The SF Yearlong Program Didactic Courses has reached its maximum capacity but a Waiting List is available.

2017 - 2018 San Francisco Yearlong Program

Catherine Mallouh, MD, Chair
Meryl Botkin, PhD, Ben Goldstone, MFT, Marilynne Kay Kanter, PhD
Israel Katz, MD, Maureen Kurpinsky, PhD, Patricia Marra, MFT
and Sue von Baeyer, PhD, Committee Members

The Self Under Seige: From Within and Without

A self under siege is halted in its development, cut off from help from internal and external objects, subject to tyrannical forces, and excluded from participating in its own making. In this yearlong program, we will explore the quality of environments that can facilitate individual development and, conversely, examine the intrapsychic, relational, and cultural forces that impinge upon, disrupt, and threaten the individual’s ability to make sense of his experience.  Under such threats, narcissistic retreats and perverse constructions can deform the self’s development. We will study how parts of one’s self can tyrannize other parts. We will also explore the mechanization of the psyche in contemporary life and the imprisoning of the self in a totalitarian regime — be it intrapsychic or cultural —  when what it means to be human is defined a priori and the avenues of expression limited. And, ultimately, how does a therapist negotiate siege while also under siege —  when the capacity to remain receptive and creative is constrained.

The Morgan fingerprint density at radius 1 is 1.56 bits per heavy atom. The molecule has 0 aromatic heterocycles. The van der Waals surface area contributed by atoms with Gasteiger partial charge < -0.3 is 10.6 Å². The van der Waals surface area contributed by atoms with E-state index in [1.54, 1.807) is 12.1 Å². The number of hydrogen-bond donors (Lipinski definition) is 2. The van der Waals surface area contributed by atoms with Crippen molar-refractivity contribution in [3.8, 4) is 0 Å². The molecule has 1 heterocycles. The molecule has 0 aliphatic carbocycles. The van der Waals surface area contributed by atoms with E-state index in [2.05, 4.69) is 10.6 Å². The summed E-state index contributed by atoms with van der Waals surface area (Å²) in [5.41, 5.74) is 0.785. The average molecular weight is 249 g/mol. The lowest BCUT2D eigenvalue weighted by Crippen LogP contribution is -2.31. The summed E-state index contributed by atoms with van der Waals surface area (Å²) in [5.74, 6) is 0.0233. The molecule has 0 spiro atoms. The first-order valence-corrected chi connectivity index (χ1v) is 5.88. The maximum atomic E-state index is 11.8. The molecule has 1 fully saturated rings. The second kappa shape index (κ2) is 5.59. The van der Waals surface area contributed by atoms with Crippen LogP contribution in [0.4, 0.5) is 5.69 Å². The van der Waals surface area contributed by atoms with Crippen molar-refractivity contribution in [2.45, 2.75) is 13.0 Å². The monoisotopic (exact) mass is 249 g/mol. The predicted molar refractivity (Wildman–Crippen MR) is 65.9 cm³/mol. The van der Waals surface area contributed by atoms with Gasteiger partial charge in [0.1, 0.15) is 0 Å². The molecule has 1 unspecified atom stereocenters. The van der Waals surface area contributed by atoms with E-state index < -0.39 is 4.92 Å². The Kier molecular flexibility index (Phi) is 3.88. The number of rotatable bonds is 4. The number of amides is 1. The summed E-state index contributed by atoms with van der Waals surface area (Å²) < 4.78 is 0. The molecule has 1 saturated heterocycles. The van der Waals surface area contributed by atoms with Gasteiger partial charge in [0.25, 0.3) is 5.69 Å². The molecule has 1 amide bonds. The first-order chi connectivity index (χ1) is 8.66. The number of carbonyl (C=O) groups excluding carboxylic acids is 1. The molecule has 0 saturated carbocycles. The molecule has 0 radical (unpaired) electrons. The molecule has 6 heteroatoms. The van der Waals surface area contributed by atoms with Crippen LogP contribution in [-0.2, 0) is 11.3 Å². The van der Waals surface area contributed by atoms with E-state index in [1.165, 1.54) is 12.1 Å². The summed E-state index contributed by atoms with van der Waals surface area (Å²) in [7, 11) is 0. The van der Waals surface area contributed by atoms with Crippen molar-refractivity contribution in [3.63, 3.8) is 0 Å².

Dates: Fridays, September 8, 2017 - April 13, 2018
Time: 12:00noon - 01:30pm
Sessions: 27 Sessions
Location: San Francisco Center for Psychoanalysis